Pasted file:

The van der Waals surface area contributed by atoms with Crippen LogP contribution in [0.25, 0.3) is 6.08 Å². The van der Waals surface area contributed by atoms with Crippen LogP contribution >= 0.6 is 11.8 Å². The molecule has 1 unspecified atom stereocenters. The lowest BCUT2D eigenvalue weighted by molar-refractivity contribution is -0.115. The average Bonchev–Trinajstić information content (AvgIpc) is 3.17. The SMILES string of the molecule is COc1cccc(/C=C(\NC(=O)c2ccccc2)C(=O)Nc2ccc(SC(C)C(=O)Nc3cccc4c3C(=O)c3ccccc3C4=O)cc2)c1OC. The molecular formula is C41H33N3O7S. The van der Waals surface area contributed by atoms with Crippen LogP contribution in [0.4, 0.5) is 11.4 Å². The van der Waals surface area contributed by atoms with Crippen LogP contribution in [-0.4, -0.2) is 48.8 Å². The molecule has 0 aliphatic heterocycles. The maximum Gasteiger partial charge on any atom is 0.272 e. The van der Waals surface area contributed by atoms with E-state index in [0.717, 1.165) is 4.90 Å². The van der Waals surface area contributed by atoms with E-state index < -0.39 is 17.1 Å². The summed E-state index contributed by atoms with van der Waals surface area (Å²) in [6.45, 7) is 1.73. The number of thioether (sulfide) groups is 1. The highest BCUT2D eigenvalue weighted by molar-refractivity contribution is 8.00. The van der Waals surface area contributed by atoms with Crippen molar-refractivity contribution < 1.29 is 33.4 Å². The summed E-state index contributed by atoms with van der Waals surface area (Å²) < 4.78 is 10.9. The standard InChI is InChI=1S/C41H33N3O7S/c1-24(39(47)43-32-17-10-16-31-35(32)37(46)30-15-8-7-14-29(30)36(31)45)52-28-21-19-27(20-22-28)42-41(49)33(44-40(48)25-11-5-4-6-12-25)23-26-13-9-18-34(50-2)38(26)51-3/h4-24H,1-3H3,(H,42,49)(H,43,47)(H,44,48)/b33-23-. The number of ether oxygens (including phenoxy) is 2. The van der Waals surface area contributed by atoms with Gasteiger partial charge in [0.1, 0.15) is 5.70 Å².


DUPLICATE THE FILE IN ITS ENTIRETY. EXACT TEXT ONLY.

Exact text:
The van der Waals surface area contributed by atoms with Crippen LogP contribution in [0.25, 0.3) is 6.08 Å². The van der Waals surface area contributed by atoms with Crippen LogP contribution >= 0.6 is 11.8 Å². The molecule has 1 unspecified atom stereocenters. The lowest BCUT2D eigenvalue weighted by molar-refractivity contribution is -0.115. The average Bonchev–Trinajstić information content (AvgIpc) is 3.17. The SMILES string of the molecule is COc1cccc(/C=C(\NC(=O)c2ccccc2)C(=O)Nc2ccc(SC(C)C(=O)Nc3cccc4c3C(=O)c3ccccc3C4=O)cc2)c1OC. The molecular formula is C41H33N3O7S. The van der Waals surface area contributed by atoms with Crippen LogP contribution in [0.4, 0.5) is 11.4 Å². The van der Waals surface area contributed by atoms with Crippen LogP contribution in [-0.4, -0.2) is 48.8 Å². The molecule has 0 aliphatic heterocycles. The maximum Gasteiger partial charge on any atom is 0.272 e. The van der Waals surface area contributed by atoms with E-state index in [0.717, 1.165) is 4.90 Å². The van der Waals surface area contributed by atoms with E-state index < -0.39 is 17.1 Å². The summed E-state index contributed by atoms with van der Waals surface area (Å²) in [6.45, 7) is 1.73. The number of thioether (sulfide) groups is 1. The highest BCUT2D eigenvalue weighted by molar-refractivity contribution is 8.00. The van der Waals surface area contributed by atoms with Crippen molar-refractivity contribution < 1.29 is 33.4 Å². The summed E-state index contributed by atoms with van der Waals surface area (Å²) < 4.78 is 10.9. The standard InChI is InChI=1S/C41H33N3O7S/c1-24(39(47)43-32-17-10-16-31-35(32)37(46)30-15-8-7-14-29(30)36(31)45)52-28-21-19-27(20-22-28)42-41(49)33(44-40(48)25-11-5-4-6-12-25)23-26-13-9-18-34(50-2)38(26)51-3/h4-24H,1-3H3,(H,42,49)(H,43,47)(H,44,48)/b33-23-. The number of ether oxygens (including phenoxy) is 2. The van der Waals surface area contributed by atoms with Gasteiger partial charge in [0.1, 0.15) is 5.70 Å².